I rolled down off the pass into a vast plain of grass. There was not a tree, not a feature, no point of reference. Just grass. And a narrow line of dusty gravel that was my path. The line of hills I had just crossed receded into an expanse that seemed that it could continue unabated to Lhasa. Nestled against the hills were the camps of Tibetan nomads, their dark yak wool tents set amongst seas of animals: the black of yak and dzo, the white of sheep and goat, thousands of them.

At an altitude of around 4000 meters (13,200 feet) I was in a far corner of the Tibetan plateau. I had been cycling for a week past Tibetan people, their homes and camps, villages and monasteries, folks immersed in Tibetan Buddhism, dressed in their wild loose fitting garb. They were friendly and vivacious: kids had run across the fields from tending their herds to see me as I rode by; I had been invited into one tent for tea and old stale bread; folks approached and touched my bike and equipment with innocent curiosity. But I was in China. The day before I had crossed from Gansu to Sichuan provinces and what the Chinese called Tibet (politically still China) was far to the west and south, out across that grass. It was a distinction good only on a map and in the halls of government.

Heavily laden trucks plowed the road on some obscure shortcut from Chengdu, the capital of Sichuan, to Gansu and beyond. These lumbering giants, all blue and all identical, as all trucks in China are, kicked up great clouds of white that swept across the grass with the wind, coating me, my bike and panniers and filling my lungs with pervasive dust. I stopped and walked over to a square brick building plonked out in the middle of the grass like a pimple. It was a tiny temple and I peered in through the locked gate. I could see an image of the Buddha, simple yet serene, wrapped in a gold scarf with candle holders lined up in front of it. Just the ticket if you happened to be herding your animals nearby.

The clear, still morning, that had held the early home fire smoke tight above the villages, had stirred. I kept an eye back over my shoulder as a line of intimidating dark cloud built along the hills I had climbed that morning. The road rose and fell gently across broad casual valleys, each low crest revealing the next hour or so of cycling ahead. It felt alone and isolated far from the madding crowds of Han China, far from the ugly industry and pollution that had filled too much of my 2000 kilometers (1200 miles) of riding so far in this country. It was wonderful to be at last in a landscape that I had envisioned; just me and the elements. I can do elements.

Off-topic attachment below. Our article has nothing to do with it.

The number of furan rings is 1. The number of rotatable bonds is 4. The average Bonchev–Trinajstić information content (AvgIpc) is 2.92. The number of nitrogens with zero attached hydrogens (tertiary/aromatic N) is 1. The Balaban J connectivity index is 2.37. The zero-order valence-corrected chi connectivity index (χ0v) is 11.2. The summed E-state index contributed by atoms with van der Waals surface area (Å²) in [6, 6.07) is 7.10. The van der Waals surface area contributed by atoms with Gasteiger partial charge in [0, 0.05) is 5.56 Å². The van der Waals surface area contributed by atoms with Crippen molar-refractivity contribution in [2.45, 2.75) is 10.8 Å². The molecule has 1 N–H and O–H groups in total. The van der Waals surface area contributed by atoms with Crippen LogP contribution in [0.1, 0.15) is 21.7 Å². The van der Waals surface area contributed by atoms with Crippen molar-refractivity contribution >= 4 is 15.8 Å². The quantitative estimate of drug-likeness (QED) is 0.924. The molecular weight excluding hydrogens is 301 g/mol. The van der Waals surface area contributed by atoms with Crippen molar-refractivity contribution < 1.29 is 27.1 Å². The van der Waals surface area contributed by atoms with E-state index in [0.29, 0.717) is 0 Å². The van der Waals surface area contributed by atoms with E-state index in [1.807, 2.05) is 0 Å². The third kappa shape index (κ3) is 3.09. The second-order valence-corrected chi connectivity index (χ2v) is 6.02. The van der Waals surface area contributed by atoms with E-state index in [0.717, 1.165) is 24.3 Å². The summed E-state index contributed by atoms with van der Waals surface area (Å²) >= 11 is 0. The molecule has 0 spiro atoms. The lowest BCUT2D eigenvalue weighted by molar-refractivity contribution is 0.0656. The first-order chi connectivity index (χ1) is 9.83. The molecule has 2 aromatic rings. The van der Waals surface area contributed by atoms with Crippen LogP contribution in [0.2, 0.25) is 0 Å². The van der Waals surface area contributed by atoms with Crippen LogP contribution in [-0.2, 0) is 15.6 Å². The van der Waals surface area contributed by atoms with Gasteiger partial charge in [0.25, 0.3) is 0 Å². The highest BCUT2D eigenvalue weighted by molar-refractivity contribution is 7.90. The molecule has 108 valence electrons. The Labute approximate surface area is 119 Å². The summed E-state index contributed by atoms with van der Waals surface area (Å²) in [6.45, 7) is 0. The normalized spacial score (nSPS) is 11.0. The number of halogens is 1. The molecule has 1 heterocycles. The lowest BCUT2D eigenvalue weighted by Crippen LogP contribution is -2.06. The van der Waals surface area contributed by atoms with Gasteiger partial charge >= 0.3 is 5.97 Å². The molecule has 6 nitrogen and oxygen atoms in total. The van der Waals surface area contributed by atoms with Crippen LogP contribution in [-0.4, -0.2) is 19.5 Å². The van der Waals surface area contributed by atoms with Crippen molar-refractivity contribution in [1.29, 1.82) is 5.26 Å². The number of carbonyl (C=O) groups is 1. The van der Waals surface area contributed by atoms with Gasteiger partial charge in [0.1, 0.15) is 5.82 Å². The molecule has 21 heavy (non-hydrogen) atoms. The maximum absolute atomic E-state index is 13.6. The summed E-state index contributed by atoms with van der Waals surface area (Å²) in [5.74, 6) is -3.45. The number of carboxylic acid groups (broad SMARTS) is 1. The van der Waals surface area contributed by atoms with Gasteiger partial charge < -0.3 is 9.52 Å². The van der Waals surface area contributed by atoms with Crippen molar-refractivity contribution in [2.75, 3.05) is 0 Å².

I was settling in quite nicely to this vast land. Then I felt the familiar feel of a bicycle with uncomfortably squirly handling. With a bike that weighed in at around one hundred pounds with all of its load, handling that felt like riding on a water bed usually meant one thing; soft tires from a puncture. I looked down between panniers and spokes. Sure enough my rear tire was bulging out from both sides of the rim. I may have ridden 60,000 kilometers (37,500 miles) riding across the earth on a laden bike but I continued to dread mechanical problems, even though I had been a professional bike mechanic. As I lifted my head up, feeling that mixed emotion of dread and resignation, a modern sports utility vehicle pulled up slowly beside me. I looked over to see an arm coming out of the window with a can of soda in its hand. At the other end of the arm was a maroon robed Tibetan Buddhist monk baring a broad warm smile. Juggling the bike with one hand I instinctively took the soda, without a word spoken the SUV sped off into the dust.

My frustration at the puncture instantly vaporized. As I wheeled my bike off the road, shaking my head and laughing at the vagaries of life and travel I realized that I had just happened upon one the essences of bicycle travel. Alone and self reliant, in a landscape so much bigger than I, I moved by my own power. I felt the elements, the land, its people and culture. My legs and the lure of the next bend may be the driving force but my journey flowed subject to forces I could not control. In the constant unfolding of the land, and in the winding of the road in front of me there were difficulties, joys, excitements, disappointments and sometimes the bittersweet happened all at once. Some things were expected, some came as complete surprises. There were struggles, there were exaltations. I kept my eyes and mind open and saw things I could see no other way. I reaped the rewards that came with a mode of transport that placed me among the very people, the very landscape, unhindered by glass, metal or speed, I had come to experience. I learnt about the world and I learnt about myself.  It was adventure, it made me feel truly alive and I’d been hooked across six continents.

I usually never drink soda. But how could I not drink this one?